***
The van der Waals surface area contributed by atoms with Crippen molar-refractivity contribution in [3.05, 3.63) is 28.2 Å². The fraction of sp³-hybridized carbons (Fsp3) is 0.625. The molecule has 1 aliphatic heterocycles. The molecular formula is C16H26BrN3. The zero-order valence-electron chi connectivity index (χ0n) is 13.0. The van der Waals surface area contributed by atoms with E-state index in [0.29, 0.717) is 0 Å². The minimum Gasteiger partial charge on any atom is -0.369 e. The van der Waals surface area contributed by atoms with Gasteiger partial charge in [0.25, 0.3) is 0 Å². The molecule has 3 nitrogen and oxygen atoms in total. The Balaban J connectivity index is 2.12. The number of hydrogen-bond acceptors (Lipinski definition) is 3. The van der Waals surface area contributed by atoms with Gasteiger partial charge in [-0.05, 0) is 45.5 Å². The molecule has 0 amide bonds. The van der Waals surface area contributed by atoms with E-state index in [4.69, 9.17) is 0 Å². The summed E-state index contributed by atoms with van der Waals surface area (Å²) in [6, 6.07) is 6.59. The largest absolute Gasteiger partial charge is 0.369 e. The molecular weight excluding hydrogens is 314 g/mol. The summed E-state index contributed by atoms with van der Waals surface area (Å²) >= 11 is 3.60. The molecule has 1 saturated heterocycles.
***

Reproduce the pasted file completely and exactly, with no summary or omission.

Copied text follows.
The van der Waals surface area contributed by atoms with Crippen molar-refractivity contribution in [3.05, 3.63) is 28.2 Å². The fraction of sp³-hybridized carbons (Fsp3) is 0.625. The molecule has 1 aliphatic heterocycles. The molecular formula is C16H26BrN3. The zero-order valence-electron chi connectivity index (χ0n) is 13.0. The van der Waals surface area contributed by atoms with E-state index in [0.29, 0.717) is 0 Å². The minimum Gasteiger partial charge on any atom is -0.369 e. The van der Waals surface area contributed by atoms with Gasteiger partial charge in [0.25, 0.3) is 0 Å². The molecule has 3 nitrogen and oxygen atoms in total. The Balaban J connectivity index is 2.12. The number of hydrogen-bond acceptors (Lipinski definition) is 3. The van der Waals surface area contributed by atoms with Gasteiger partial charge in [-0.05, 0) is 45.5 Å². The molecule has 0 amide bonds. The van der Waals surface area contributed by atoms with E-state index in [4.69, 9.17) is 0 Å². The summed E-state index contributed by atoms with van der Waals surface area (Å²) in [6, 6.07) is 6.59. The largest absolute Gasteiger partial charge is 0.369 e. The molecular weight excluding hydrogens is 314 g/mol. The summed E-state index contributed by atoms with van der Waals surface area (Å²) >= 11 is 3.60. The molecule has 1 saturated heterocycles.